Smoky corn salsa is one in a small series of tequila recipes I decided would be fun to develop. Inspired by the current tequila campaign I am working on! The tequila adds a little sweet, floral and sharp note to this delicious corn salsa.
Adding the tequila to the corn salsa is totally optional. Either way, you will still enjoy a tasty recipe that you can share with your friends and family.
On the plate above covered in a warm tomatillo salsa and smoky corn salsa is a big chicken tamal! Click the link to see my family’s chicken tamal recipe. I get a craving and that’s all it takes for me to pull out my steamer and prepare a small batch of tamales! http://pinaenlacocina.com/2014/01/29/my-familys-chicken-tamales/
Smoky Corn Salsa. Cooking With Tequila
It's summer time and I am taking advantage of all the fresh corn that is abundant to prepare this smoky corn salsa! This is a small series of recipes inspired by tequila! Cooking with tequila! Sometimes I do like to add it to the food too, lol! Enjoy the process and learn new things.
- 2 large dried chile ancho pods
- 4 ears of fresh corn
- 2 tbs grapeseed oil
- 3/4 cup red onion diced fine
- 3 large cloves of garlic minced
- 1 large jalapeño minced
- Salt and pepper to taste
- 1/2-1 tsp crushed chile piquin or red pepper flakes
- Juice of 1 large lime
- 1/3 cup white vinegar
- 1/3 cup water
- 1/4 cup silver tequila optional
- 1/2 tbs chile limon seasoning tajin brand
- 2 tbs cilantro chopped
- Remove the stems and seeds from the chile ancho pods. Drop them into a pot of simmering water and cook for 10 minutes. Stir after 5 minutes. Remove from heat and let cool.
- Remove the corn form the cob. Discard cobs. Preheat a large skillet to medium heat for a few minutes. Add half of the corn and spread out into a thin even layer. Let the corn cook until it begins to blacken and toast a little. Turn as needed. Transfer corn to a bowl. Repeat with remaining corn.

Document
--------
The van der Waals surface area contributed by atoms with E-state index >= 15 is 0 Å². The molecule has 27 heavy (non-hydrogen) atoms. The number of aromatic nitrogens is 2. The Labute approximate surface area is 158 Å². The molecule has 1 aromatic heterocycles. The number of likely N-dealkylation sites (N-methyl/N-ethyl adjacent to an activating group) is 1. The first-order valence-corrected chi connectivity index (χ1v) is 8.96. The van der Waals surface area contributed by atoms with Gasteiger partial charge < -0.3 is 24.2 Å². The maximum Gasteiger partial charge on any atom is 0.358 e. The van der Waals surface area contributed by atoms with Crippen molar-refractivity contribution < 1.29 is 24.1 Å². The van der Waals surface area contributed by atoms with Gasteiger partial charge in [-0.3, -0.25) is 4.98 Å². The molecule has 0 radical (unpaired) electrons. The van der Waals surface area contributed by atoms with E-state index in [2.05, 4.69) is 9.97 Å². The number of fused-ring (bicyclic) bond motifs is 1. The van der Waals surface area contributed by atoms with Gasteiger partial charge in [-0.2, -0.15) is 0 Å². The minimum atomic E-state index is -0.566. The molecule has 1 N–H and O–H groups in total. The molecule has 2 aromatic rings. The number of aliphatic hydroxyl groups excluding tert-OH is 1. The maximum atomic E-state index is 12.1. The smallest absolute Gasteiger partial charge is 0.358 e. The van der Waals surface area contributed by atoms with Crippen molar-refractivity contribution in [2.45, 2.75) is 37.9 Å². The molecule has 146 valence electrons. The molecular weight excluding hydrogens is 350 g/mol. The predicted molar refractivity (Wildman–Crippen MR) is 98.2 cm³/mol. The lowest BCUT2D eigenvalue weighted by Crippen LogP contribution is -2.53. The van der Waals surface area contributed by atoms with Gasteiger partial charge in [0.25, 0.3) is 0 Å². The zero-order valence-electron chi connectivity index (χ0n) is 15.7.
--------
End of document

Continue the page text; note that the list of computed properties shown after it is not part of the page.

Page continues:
- If you prefer to skip the step above, you can. I prefer cooking the corn this way because it adds a little smoky element to the salsa.
- In that same large skillet you cooked the corn, add 2 tablespoons of oil and heat to medium. Add the onion, garlic and jalapeño. Season lightly with salt and pepper. Saute for 3-4 minutes.
Add the chile ancho to a food processor and pulse to chop fine. Or you can chop it by hand. Add chile ancho, corn and remaining ingredients, minus the cilantro to the skillet. Stir well to combine. Continue cooking at a simmer for 7-8 minutes. Taste for salt. Fold in the cilantro before serving. Serve at room temperature. Serve with chips or as a salsa for your favorite tacos, quesadillas, enchiladas, flautas and tamales!
That little bit of tequila adds a little hint of sharpness, sweetness ans a floral note without over powering the other ingredients and flavors. The vinegar adds acidity, which I really enjoy, plus it will preserve the salsa for a few weeks in the refrigerator.
If you are used to using dried chiles in your recipes like chile piquin or chile de arbol, you can grind down your own red pepper flakes! The first time I prepared this recipe, I used dried chile piquin. It added even more smokt flavor to the recipe. Really tasty!
As you can see from the photos, I use several methods to cook the corn. It just depends on what kind of mood I am in and how much time I have to dedicate to the recipe.
Out of all the large dried red chiles, I find that the chile ancho has the thinnest skin when re-hydrated. It can be chopped by hand easily without worrying that the skins will be tough to chop or chew.
Here is the dried chile piquin, both whole and crushed in my molcajete. A little goes a long way when it comes to this chile pepper. Both the fresh and dried pack a punch of heat and smokiness! It is my absolute favorite chile pepper.
If you are still unsure about adding the tequila, just try adding a few tablespoons to start and let it cook down for a few minutes. Or just sip on it while you are cooking! I have been known to do that myself, lol!
I enjoy using a variety of fresh hot peppers as well. My first choice is always serrano peppers. I also like to buy jalapeños, red fresno, habanero and chile guero when I can find it. The second time I prepared the smoky corn salsa, I added some red fresno. They are all delicious!
The smoky corn salsa was perfect on this corn tortilla quesadilla with plenty of melted Oaxaca cheese and squash blossoms from my little garden.